Just some thoughts on this dreary, cold day.
It is hard when loved ones die from disease or old age. It is horrible when loved ones die from an accident. It is devastating when loved ones are killed by others. Those left behind always seem to have a feeling of guilt, but that’s mainly from being helpless. I’ve said on this blog many times that death does not discriminate. It doesn’t care about age, gender, or the color of skin. Money might buy medical care to extend life, but it cannot bribe death when the time comes. That sense of helplessness runs deep.
When loved ones are killed, people look to the justice system. The only comfort that comes from that is the sense of juries and judges acknowledging right from wrong. However, what juries hear and see is painted by their own hearts and minds. People are not computers programmed to process data without bias.
There are times when there are no words sufficient in bringing comfort to the hurting, to those who have lost loved ones, the ill, the tired. There are times when I feel that there must be more – something I can do, and not merely say. If I had the power of resurrection, I would walk through the hospitals, the morgue, the graveyards, calling out names and saying, “Come forth.”
Today, because I feel that there are no words sufficient to directly comfort the living, I will address their loved ones who have gone on. Read the rest of this entry
This week has been exhausting. Thankfully, I subscribe to other blogs that give me a sigh of relief with gorgeous photos and quotes of wisdom. However, it’s not long before I return to thinking about seeing law enforcement on the streets of America with equipment that was manufactured and intended for use by military troops.
Some of you might remember when I wrote “Upsetting the Apple Cart.” It is about my first experience hearing about cops killing and a cover-up. Entire cities lose trust in law enforcement. In the 1960’s and until about the mid 1970’s, it was common to hear cops referred to as “pigs.” Knowing some cops personally, I never wanted to include them in the pot with stupid, cowardly cops. Still, I can look back in history and consider now that in some cities, such as Chicago, vigilante justice runs rampant because citizens do not trust cops.
Since the 1970’s, cops have acquired more tools for protection, and more tools to force the submission of “suspects.” The problem however, as we saw with Sean Bell, is that when there is no resistance, cops still want to use their tools to control, as tools to punish and torture. The cop who killed Sean Bell said he thought he was pulling his taser, but Sean Bell was not resisting where a taser was necessary.
Also, as we saw with Kelly Thomas, when a “suspect” has a mental disease, there are cops who take pleasure in experimenting to see just how much pain they can inflict, even pain that results in death.
Resisting is now defined as moving any part of your body; asking any question; being deaf; having physical conditions where you can’t move fast. Read the rest of this entry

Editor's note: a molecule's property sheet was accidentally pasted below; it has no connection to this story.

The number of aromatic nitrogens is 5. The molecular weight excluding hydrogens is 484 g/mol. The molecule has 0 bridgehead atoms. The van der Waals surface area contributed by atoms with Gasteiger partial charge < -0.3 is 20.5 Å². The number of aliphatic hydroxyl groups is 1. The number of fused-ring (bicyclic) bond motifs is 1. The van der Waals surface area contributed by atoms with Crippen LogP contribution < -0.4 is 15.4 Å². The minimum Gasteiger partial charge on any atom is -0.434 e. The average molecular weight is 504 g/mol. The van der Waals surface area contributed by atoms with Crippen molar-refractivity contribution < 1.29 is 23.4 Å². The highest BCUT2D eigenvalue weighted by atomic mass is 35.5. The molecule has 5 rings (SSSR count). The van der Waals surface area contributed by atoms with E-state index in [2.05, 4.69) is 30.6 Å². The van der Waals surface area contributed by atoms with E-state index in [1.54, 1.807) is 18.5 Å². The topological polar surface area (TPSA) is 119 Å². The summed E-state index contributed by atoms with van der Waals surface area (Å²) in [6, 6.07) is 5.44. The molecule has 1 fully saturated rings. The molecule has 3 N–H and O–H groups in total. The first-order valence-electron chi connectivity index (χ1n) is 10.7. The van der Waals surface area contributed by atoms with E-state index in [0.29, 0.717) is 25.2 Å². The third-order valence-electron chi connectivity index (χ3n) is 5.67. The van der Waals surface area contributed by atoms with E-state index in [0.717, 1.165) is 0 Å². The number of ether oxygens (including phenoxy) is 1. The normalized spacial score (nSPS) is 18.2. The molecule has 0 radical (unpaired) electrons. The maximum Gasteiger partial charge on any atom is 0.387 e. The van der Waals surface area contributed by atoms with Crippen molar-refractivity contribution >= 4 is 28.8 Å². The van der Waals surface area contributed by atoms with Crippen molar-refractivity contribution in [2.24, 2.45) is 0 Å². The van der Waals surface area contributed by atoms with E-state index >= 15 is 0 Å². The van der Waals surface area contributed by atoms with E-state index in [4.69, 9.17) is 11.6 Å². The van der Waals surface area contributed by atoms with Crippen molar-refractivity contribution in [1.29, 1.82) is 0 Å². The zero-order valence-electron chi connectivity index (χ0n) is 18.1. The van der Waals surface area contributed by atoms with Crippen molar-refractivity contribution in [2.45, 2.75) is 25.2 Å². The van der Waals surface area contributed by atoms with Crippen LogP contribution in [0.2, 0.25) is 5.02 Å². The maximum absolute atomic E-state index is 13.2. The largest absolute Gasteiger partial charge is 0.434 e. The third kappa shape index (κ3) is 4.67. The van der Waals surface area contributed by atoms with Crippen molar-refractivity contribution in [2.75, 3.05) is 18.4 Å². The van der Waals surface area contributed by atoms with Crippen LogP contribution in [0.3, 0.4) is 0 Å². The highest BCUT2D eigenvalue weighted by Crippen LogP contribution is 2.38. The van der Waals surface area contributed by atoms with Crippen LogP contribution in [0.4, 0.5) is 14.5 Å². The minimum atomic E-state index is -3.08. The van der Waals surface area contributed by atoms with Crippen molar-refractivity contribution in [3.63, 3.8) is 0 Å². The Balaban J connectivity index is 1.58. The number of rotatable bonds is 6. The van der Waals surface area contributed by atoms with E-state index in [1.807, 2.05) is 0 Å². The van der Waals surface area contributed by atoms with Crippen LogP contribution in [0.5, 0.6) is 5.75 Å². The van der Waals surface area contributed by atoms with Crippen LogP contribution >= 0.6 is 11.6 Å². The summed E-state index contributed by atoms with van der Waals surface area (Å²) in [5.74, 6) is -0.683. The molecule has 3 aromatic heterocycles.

“Injustice anywhere is a threat to justice everywhere.” Dr. Martin Luther King.
I’m reading the news about Eric Garner and it causes me to ask questions while getting that sick feeling in my stomach. Those questions are in regards to why such a violent act committed on Garner has gathered media attention when the same violent action against Ethan Saylor, who had Down Syndrome, is unknown by many. The only conclusion I can draw is because New York cares more about injustices against its citizens than the State of Maryland. In the alternative, New York knows how to handle public relations, even if to give its citizens false hope. Read the rest of this entry
On January 12, 2013 in Frederick, MD, 26-year-old Ethan Saylor went to see the movie “Zero Dark Thirty” in a theater inside a mall. After the movie, Ethan wanted to see it again. Someone told him he needed to buy another ticket. Ethan had Down syndrome — a genetic condition that impairs physical growth and intelligence. Ethan does not carry cash. He had an IPhone. Because his mom later saw four, 4-1-1 calls on his IPhone, she believes he was using it to try to get information on how to purchase another ticket using his IPhone.
However, the off-duty sheriff deputies moonlighting as mall security didn’t listen to Saylor’s aide who told them to wait it out. Ethan’s mom was on the way and he just needed some time.
The deputies grabbed Ethan out of his seat. A heavy guy weighing 294 lbs, they drug him to the door and face-down, three deputies were on him in a heap putting on handcuffs, with Ethan on the bottom. Witnesses say that Ethan cried out “Ouch!” “Don’t touch me!” “I need help, Mommy.” Then he went silent. When the officers realized Ethan was no longer breathing, they turned him over and tried to resuscitate him.
Ethan’s mom was 5 minutes away from the theater when she received a call diverting her to the hospital.
An autopsy showed that Ethan’s larynx had been crushed and he died by suffocation. The medical examiner ruled Ethan Saylor’s death a homicide.
David Tolleson, Executive Director of the National Down Syndrome Congress, stated, “Advancements for people with disabilities have created more opportunities for inclusion in society, which means more people with disabilities are more likely to be “out in the community. It is critical that law enforcement agencies learn strategies on how to ‘support, serve and protect’ people with disabilities”
A grand jury cleared the three officers of wrongdoing. The case inflamed disability groups, some of which have started online petitions to demand justice for Ethan. Ethan’s sister has started a petition on change.org, requesting Maryland Governor Martin O’Malley to conduct an independent investigation and formal training of police.
More on this story here.
“Injustice anywhere is a threat to justice everywhere.” Dr. Martin Luther King, Jr.